Editor’s note: This is part two of a two-part series based on an interview with Scott Ford at Talk Business & Politics’ “Power Lunch” series. You can listen to the full conversation at the end of this story.
During a decompression year following the final sale of Alltel to Verizon in 2009, former CEO Scott Ford got the notion to enter the coffee business on a trip to Rwanda.
Ford realized the financial return an international coffee business might present, but more importantly, he was moved by the opportunity to lift a generation of Rwandans out of abject poverty.
“I thought we could put a plant up in Rwanda that would be able to basically ask the question, ‘How much can I pay the farmer and still make a return that attracts capital every year?’ For me to have the working capital to go to the country, to buy the coffee, to bring it in, process it and sell it. I said, ‘Well, maybe that’s a 10% return on equity, so how much can I pay them and still make a 10% return on equity?’ That answer was twice what they were being paid. I was floored by that. Then I realized, well, if I actually pay what these other two guys [competitors] are paying, I’d make 50% cash-on-cash profit margin,” Ford said.
“Then I thought, these are some of the poorest people in the world. I realized these are mothers that are trying to keep their children alive,” he said. “It just hit me that I could not walk past it. I did not necessarily want to get in the coffee commodity processing business. I didn’t know anything about it, but when I saw it and I saw what was happening, I couldn’t just turn and walk away either, because once I’d seen it, I’d seen it.”
The coffee business has three functional parts, according to Ford. They include farming, exporting and finished goods. Ford had been around some of the farmers whom he’d buy from, so the next step was to understand the trading business.
“There’s a trading company we bought in the United Kingdom that was fairly small, but had this really unique angle of working with companies like ours at origin, and selling that coffee with some kind of form or idea of traceability, or fairness, or equity, or sustainability, that concept,” he said.
One of its major shareholders was ready to sell out, so Ford bought his position and subsequently has grown it into one of the world’s leading traceable certified coffee traders in the world serving 500 roasting clients in 21 countries.
The final step of roasting, grinding and packaging is done at Westrock’s North Little Rock facility.
He says sustainability and traceability have been the key to Westrock’s growing success.
“It’s a five to seven year sales cycle to sell people on a new product. Here’s better coffee, better product, here’s better price, better service, all right. Then people want traceability. They want to be connected to sustainability,” Ford said.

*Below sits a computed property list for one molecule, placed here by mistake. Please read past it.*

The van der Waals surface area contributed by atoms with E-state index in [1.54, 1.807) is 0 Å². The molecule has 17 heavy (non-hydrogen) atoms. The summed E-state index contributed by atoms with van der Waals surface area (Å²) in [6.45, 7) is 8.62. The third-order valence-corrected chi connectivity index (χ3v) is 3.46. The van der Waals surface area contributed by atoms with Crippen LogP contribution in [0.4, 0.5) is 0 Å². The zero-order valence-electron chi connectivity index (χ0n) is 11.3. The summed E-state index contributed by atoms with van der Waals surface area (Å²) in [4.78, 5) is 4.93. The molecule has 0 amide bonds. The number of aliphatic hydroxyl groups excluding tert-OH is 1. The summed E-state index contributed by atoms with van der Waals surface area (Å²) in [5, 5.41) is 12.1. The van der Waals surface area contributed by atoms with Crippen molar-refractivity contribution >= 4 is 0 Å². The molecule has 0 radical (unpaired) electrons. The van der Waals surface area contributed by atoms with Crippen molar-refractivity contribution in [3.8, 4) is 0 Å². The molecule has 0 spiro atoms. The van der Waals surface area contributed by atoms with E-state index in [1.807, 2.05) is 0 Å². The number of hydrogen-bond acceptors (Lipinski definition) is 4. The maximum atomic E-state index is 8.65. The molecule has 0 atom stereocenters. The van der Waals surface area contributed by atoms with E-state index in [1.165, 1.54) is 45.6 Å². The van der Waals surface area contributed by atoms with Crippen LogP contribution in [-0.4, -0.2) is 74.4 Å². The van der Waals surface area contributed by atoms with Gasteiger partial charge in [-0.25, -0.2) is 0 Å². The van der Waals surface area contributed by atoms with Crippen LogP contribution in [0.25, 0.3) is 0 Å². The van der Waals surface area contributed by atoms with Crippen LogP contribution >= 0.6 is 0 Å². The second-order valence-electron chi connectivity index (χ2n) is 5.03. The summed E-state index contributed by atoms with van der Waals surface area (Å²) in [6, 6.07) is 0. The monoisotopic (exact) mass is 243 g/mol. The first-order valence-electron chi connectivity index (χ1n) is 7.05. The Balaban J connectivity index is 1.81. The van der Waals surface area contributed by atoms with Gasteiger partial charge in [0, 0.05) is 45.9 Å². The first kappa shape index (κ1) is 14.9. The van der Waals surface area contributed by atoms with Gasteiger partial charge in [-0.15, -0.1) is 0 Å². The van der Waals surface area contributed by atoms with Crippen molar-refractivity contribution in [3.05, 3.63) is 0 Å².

“What we finally figured out into this process was if we give people a better product, like 15% to 30% better product, we give them a better price, lower than what they were getting the other stuff for. We give them service like they’ve never seen before, and then we give them, free, we give them digital traceability all the way back to the farmer. We will show you, our retail partners, what it cost at each step. We will show you the traceable chain, the asset ownership. We’ll show you the economics of it and we’ll show you how that matters, and what a difference it makes on the ground. The culmination of 10 years effort was just fortunate timing,” he said.
Less than a month ago, retail giant Walmart announced that it had achieved a goal of fully traceable, sustainable sourced coffee for their private label brands ahead of a goal by the year 2020. Ford predicts that Walmart will make the technology model Westrock deploys to trace its coffee from the bean to the store shelves a requirement for its suppliers.
The effort to lift up Rwandan farmers – the front line growers who moved Ford to build a better coffee company model – is still the focus of his business plan. He’s doing things in conjunction with local officials to emulate American farming practices.
“There are no land grant colleges in that part of the world. There are no county extension agents. There is no Farm Bureau, there is nobody to call for help. The private sector has to be the educator,” he said.
Westrock put together a multi-million dollar program to work with individual farmers through a cooperative model. The training teaches fertilization and pruning methods, record-keeping, and community building.
“We put in a three-year training program. We’ve trained 35,000-plus already. When they go through that agronomy training program, which has three steps, how do you be a good farmer… Now that you know how to be a good farmer, do you know how to keep records? You are your own business. Now that you’re a good farmer and a good business person, how do you reinvest in your community to build the community, so that the next generation’s kids live with a level of prosperity that our grandparents didn’t have, and that you as a local farmer in 2020, didn’t have?” Ford said in describing the program.
“That’s what the capitalistic society is best at. You show them the numbers and you let them decide what they want to do about it. Then you give them the tools that if they choose to work and choose to apply this new education that they’ve gotten, they can, and then they reap the benefits from it. Then you let them decide what they want to do in the community,” he added.
For more of Ford’s comments on his activities with Westrock Coffee, The Stephens Group, horse racing, his asset management firm, and Alltel, listen to the full podcast below.